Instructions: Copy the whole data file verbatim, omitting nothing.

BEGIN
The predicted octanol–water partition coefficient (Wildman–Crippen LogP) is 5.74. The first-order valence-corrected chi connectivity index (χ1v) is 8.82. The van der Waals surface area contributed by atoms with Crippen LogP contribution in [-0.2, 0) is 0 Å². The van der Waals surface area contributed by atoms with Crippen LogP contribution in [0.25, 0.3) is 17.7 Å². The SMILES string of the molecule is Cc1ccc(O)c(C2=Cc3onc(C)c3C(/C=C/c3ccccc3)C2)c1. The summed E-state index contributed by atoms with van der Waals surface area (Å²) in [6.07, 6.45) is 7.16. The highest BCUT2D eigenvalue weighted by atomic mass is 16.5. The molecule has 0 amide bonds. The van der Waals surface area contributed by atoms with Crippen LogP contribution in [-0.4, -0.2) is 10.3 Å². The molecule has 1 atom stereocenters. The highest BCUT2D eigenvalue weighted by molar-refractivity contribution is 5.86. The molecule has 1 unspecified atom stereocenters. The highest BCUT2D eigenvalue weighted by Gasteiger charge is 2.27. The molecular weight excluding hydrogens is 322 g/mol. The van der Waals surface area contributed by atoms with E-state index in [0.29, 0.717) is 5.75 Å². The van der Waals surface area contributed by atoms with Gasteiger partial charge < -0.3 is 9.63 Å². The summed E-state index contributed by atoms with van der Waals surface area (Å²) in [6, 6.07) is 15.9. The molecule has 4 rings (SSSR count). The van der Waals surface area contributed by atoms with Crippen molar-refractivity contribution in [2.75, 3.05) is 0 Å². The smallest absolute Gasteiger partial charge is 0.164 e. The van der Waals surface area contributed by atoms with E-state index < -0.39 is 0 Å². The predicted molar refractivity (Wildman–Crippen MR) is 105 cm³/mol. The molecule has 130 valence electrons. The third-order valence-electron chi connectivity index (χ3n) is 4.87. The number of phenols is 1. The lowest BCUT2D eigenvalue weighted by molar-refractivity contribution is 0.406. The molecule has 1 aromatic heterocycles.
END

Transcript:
The predicted octanol–water partition coefficient (Wildman–Crippen LogP) is 5.74. The first-order valence-corrected chi connectivity index (χ1v) is 8.82. The van der Waals surface area contributed by atoms with Crippen LogP contribution in [-0.2, 0) is 0 Å². The van der Waals surface area contributed by atoms with Crippen LogP contribution in [0.25, 0.3) is 17.7 Å². The SMILES string of the molecule is Cc1ccc(O)c(C2=Cc3onc(C)c3C(/C=C/c3ccccc3)C2)c1. The summed E-state index contributed by atoms with van der Waals surface area (Å²) in [6.07, 6.45) is 7.16. The highest BCUT2D eigenvalue weighted by atomic mass is 16.5. The molecule has 0 amide bonds. The van der Waals surface area contributed by atoms with Crippen LogP contribution in [-0.4, -0.2) is 10.3 Å². The molecule has 1 atom stereocenters. The highest BCUT2D eigenvalue weighted by molar-refractivity contribution is 5.86. The molecule has 1 unspecified atom stereocenters. The highest BCUT2D eigenvalue weighted by Gasteiger charge is 2.27. The molecular weight excluding hydrogens is 322 g/mol. The van der Waals surface area contributed by atoms with E-state index in [0.29, 0.717) is 5.75 Å². The van der Waals surface area contributed by atoms with Gasteiger partial charge < -0.3 is 9.63 Å². The summed E-state index contributed by atoms with van der Waals surface area (Å²) in [6, 6.07) is 15.9. The molecule has 4 rings (SSSR count). The van der Waals surface area contributed by atoms with Crippen molar-refractivity contribution in [2.75, 3.05) is 0 Å². The smallest absolute Gasteiger partial charge is 0.164 e. The van der Waals surface area contributed by atoms with E-state index < -0.39 is 0 Å². The predicted molar refractivity (Wildman–Crippen MR) is 105 cm³/mol. The molecule has 130 valence electrons. The third-order valence-electron chi connectivity index (χ3n) is 4.87. The number of phenols is 1. The lowest BCUT2D eigenvalue weighted by molar-refractivity contribution is 0.406. The molecule has 1 aromatic heterocycles.